I stand inside your door and gaze upon the pictures of you which your loved ones have strung up around the room. There you were, before this happened to you. The smile on your face tells one you never could have predicted that you would be here, in this serious place, right now. Your young skin, your young wife, your young child - all forever changed. From your picture I can see you once wore an earring. The clothes you wore were rather stylish, too. Your personality must have been quite vibrant. One can only imagine you were once very happy. For now we can only hope that, perhaps one day, you and everyone else will be very happy again.

I stand outside your door again and listen to your mumbled cries, "Help me! Help me!"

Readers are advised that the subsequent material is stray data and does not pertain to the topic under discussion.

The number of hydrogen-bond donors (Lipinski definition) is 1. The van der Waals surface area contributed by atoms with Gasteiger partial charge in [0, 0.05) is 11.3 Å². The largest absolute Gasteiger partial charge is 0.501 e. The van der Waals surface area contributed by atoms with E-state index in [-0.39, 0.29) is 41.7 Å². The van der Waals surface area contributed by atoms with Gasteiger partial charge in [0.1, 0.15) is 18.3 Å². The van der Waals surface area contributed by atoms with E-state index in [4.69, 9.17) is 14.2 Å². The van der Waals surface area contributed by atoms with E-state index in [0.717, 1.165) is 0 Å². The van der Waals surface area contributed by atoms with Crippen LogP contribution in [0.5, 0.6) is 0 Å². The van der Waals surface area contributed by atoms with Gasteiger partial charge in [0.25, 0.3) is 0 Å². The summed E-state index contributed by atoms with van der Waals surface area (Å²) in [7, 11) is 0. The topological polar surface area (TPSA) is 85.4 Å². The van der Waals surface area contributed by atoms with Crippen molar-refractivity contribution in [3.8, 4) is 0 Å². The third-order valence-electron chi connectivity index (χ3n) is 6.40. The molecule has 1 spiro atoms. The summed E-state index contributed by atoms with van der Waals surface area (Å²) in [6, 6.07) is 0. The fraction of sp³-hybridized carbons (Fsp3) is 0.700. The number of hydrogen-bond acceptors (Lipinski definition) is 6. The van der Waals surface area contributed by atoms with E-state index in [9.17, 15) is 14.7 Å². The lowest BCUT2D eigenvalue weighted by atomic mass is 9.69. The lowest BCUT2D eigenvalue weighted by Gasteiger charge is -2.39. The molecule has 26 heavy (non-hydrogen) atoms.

I will do my very best.

Secret Images on Google Earth

Go to this link and check out this video (the poster doesn't give a link to where I could simply embed the video on this blog):

I thought it sounded a little fishy at first until I pulled up Google Earth (and regular Google Maps satellite imagery) myself and located the images. I also located some of them through TerraServer , another satellite imaging service.

Here are the coordiates for some of the images (you can look them up by typing in the coordinates on TerraServer):

37"37'41.16" N ; 116"50'54.22" W - Some suggest this symbol was placed by the Illuminati.

37"24'04.94" N ; 116"52'04.38" W - Interesting star.

19"56'56.40" S ; 69"38'01.40" W - Gigante de Atacama.

Here is what Wikipedia states about that last coordinate:

"The Atacama Giant (Spanish: Gigante de Atacama) is a large anthropomorphic geoglyph in the Atacama Desert, Chile.Located at "Cerro Unitas", this is the largest prehistoric anthropomorphic figure in the world with a height of 86 meters and represents a deity for the local inhabitants from 1000 to 1400 AD."